St. Francis of Assisi Parish St. Francis of Assisi Parish

History of St. Francis of Assisi Parish

Part 3: The Civil War, a Flourishing School, and a New Building (1858-1900)*

Father John McVerry, Just What St. Francis Needed

During the years 1858-1870, St. Francis was served by several priests. The Reverend T. O. Sears, a convert, was pastor from 1859-60. His charge also included Harrisonburg, Charlottesville, Mountain Top, and other stations; Lexington again became a mission of Lynchburg. During 1861 Staunton had no resident priest but was visited every fourth Sunday by a priest from Richmond. Father Sears frequently administered the sacraments of Baptism and Matrimony at St. Francis, as did the Reverend John Teeling. Catholic families from the missions often had to travel to Staunton to receive the Sacraments.

During the War Between the States the Reverend Joseph Bixio, S.J., was in Staunton. An interesting account of his missionary work in Harrisonburg was given by Robert J. Sullivan (Sullivan, p. 1). The Harrisonburg mission included sixteen Catholic families, eight in the city and eight in Rockingham County. Father Bixio would write to Edward Sullivan, the postmaster and a staunch Catholic, when he was coming to say Mass. The Catholic boys would spread the news to families in the county.

In addition to his pastoral duties, Father Bixio served as a Confederate chaplain. He served both sides in this capacity. While anointing an ill Union soldier, the priest appropriated the soldier’s uniform and then used the disguise to procure supplies for the parishioners in Staunton. In 1866 Father Bixio went to California because he was in danger of prosecution for impersonating a Union chaplain.

The Reverend J. Ambler Weed was appointed permanent pastor of St. Francis in 1867. He was an Episcopal priest prior to his becoming a Roman Catholic. During his tenure the present school building was erected. Also at that time the Eastern Shore parishes were transferred to the Diocese of Wilmington because there was no convenient access to these counties from Richmond.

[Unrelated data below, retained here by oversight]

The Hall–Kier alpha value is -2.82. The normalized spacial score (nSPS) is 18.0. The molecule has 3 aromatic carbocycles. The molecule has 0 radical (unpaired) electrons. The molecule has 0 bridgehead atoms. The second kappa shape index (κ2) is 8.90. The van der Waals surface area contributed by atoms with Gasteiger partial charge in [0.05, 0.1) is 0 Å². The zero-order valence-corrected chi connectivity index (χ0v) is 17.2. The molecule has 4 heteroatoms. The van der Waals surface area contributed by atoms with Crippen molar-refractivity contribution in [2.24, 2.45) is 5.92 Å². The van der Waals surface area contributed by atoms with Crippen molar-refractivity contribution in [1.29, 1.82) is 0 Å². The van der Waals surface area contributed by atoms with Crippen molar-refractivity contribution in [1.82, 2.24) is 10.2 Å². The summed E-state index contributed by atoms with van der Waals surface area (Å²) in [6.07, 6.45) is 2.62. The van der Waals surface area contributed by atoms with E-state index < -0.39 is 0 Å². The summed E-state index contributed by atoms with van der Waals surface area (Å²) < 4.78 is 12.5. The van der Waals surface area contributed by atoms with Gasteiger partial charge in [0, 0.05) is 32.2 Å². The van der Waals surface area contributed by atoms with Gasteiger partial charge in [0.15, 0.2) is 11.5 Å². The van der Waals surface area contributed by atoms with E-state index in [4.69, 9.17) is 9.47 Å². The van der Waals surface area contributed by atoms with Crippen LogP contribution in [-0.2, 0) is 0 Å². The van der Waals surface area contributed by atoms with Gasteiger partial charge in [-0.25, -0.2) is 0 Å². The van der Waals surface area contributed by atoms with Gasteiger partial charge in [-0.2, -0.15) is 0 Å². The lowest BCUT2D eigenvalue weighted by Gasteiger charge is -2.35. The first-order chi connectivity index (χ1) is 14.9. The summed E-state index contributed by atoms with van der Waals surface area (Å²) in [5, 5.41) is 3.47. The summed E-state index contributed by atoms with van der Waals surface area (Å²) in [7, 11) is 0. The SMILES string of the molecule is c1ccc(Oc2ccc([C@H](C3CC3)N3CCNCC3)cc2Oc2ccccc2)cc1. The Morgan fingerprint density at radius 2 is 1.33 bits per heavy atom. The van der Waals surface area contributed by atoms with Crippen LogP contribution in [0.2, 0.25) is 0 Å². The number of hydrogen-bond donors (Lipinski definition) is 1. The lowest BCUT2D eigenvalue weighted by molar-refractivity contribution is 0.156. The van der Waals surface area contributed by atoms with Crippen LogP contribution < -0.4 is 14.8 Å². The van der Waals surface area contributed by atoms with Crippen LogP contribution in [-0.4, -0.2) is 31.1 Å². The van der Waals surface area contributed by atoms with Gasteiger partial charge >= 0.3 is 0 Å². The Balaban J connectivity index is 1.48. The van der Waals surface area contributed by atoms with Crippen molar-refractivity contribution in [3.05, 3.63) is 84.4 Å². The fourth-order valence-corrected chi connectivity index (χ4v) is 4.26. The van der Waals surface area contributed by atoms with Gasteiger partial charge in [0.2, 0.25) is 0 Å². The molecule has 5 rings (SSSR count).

Father Weed died on March 23, 1871. A tribute to his good work is the fact that at the time of his death six hundred Catholics were registered as members of the parish and seventy pupils were enrolled in the school.

Father John McVerry

Father John McVerry

After the death of Father Weed, the Reverend John McVerry arrived to be pastor of St. Francis. He was a noted theologian and scriptural scholar and extremely well-versed in Irish lore. He was just what St. Francis needed. The school was beginning to flounder due to the establishment of free public education in Staunton. The parish still included Harrisonburg, Charlottesville, and Waynesboro. The priests travelled by train on Saturday and returned on Monday after the 8 A.M. Mass. They were given lodging in the home of one of the parishioners. Father McVerry reestablished the school so that by 1873 there were 125 scholars and fourteen teachers. He also built the present rectory through subscription in 1873 and 1874. It was Italianate and had two rooms on each of three floors.

In December 1874, the Reverend John E. J. Reilly came to be the first assistant. He was followed in 1876 by the Reverend Peter Fitzsimmons. In 1878 Father Fitzsimmons was appointed pastor of the Church of the Assumption in Keyser, West Virginia. He was much loved and upon his departure he was given a handsome golden crucifix and ring and money totaling more than two hundred dollars from the congregations he had served. He also received one hundred dollars from the Bishop and twenty-five dollars from Father McVerry. Father Fitzsimmons died in Keyser of typhoid fever in 1880 at the age of thirty-three.

On April 5, 1874, a charter was granted to the Catholic Hibernian Beneficial Society. This was an ancient order brought to this country by the Irish. It was open to males from eighteen to forty-five years of age; members paid a membership fee of two dollars and dues of fifty cents per month. The purpose of the Society was to afford ”mutual aid and assistance to one another as well as to all those who may hereafter become members of this Society.” (Constitution and Bylaws, p. 3)

The Hibernians marked St. Patrick’s Day in 1874 with a banquet at which John J. McMahon, Captain John McQuade, Thomas J. Burke, Mayor N.K. Trout, and others spoke. There was a Solemn High Mass and the pupils of the school gave a musical program. This Society also engaged in fund-raising and service activities. For example, in 1883 the members gave a picnic at the Fair Grounds that was attended by one thousand people. They also enlarged the rectory in 1881.